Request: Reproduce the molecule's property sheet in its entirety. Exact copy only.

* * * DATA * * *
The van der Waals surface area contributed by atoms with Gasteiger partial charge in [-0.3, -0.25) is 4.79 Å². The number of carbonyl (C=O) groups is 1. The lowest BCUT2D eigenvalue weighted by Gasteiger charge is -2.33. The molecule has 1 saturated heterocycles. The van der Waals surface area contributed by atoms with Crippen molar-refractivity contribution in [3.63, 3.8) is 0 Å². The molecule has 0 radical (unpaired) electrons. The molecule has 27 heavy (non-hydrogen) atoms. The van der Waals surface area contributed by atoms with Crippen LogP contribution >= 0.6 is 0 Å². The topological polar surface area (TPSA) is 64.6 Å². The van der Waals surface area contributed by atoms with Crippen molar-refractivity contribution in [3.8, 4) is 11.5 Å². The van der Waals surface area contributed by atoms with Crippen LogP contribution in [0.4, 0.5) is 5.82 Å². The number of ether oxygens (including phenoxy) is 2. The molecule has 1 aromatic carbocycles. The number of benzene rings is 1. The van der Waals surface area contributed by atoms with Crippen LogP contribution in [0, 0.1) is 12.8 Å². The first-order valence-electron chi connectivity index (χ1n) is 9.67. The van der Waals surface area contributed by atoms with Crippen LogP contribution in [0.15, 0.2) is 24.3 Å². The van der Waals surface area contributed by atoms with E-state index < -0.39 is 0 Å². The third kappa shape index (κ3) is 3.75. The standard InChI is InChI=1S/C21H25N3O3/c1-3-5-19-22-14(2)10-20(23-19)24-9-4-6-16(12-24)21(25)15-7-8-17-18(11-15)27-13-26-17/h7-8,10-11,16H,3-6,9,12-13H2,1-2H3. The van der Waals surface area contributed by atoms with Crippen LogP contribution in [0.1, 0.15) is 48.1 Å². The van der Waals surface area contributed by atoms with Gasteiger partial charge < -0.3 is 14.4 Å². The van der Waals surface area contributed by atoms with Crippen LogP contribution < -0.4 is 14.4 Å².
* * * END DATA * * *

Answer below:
The van der Waals surface area contributed by atoms with Gasteiger partial charge in [-0.3, -0.25) is 4.79 Å². The number of carbonyl (C=O) groups is 1. The lowest BCUT2D eigenvalue weighted by Gasteiger charge is -2.33. The molecule has 1 saturated heterocycles. The van der Waals surface area contributed by atoms with Crippen molar-refractivity contribution in [3.63, 3.8) is 0 Å². The molecule has 0 radical (unpaired) electrons. The molecule has 27 heavy (non-hydrogen) atoms. The van der Waals surface area contributed by atoms with Crippen LogP contribution >= 0.6 is 0 Å². The topological polar surface area (TPSA) is 64.6 Å². The van der Waals surface area contributed by atoms with Crippen molar-refractivity contribution in [3.8, 4) is 11.5 Å². The van der Waals surface area contributed by atoms with Crippen LogP contribution in [0.4, 0.5) is 5.82 Å². The number of ether oxygens (including phenoxy) is 2. The molecule has 1 aromatic carbocycles. The number of benzene rings is 1. The van der Waals surface area contributed by atoms with Crippen LogP contribution in [0, 0.1) is 12.8 Å². The first-order valence-electron chi connectivity index (χ1n) is 9.67. The van der Waals surface area contributed by atoms with Crippen LogP contribution in [0.15, 0.2) is 24.3 Å². The van der Waals surface area contributed by atoms with E-state index < -0.39 is 0 Å². The third kappa shape index (κ3) is 3.75. The standard InChI is InChI=1S/C21H25N3O3/c1-3-5-19-22-14(2)10-20(23-19)24-9-4-6-16(12-24)21(25)15-7-8-17-18(11-15)27-13-26-17/h7-8,10-11,16H,3-6,9,12-13H2,1-2H3. The van der Waals surface area contributed by atoms with Crippen LogP contribution in [0.1, 0.15) is 48.1 Å². The van der Waals surface area contributed by atoms with Gasteiger partial charge < -0.3 is 14.4 Å². The van der Waals surface area contributed by atoms with Crippen LogP contribution < -0.4 is 14.4 Å².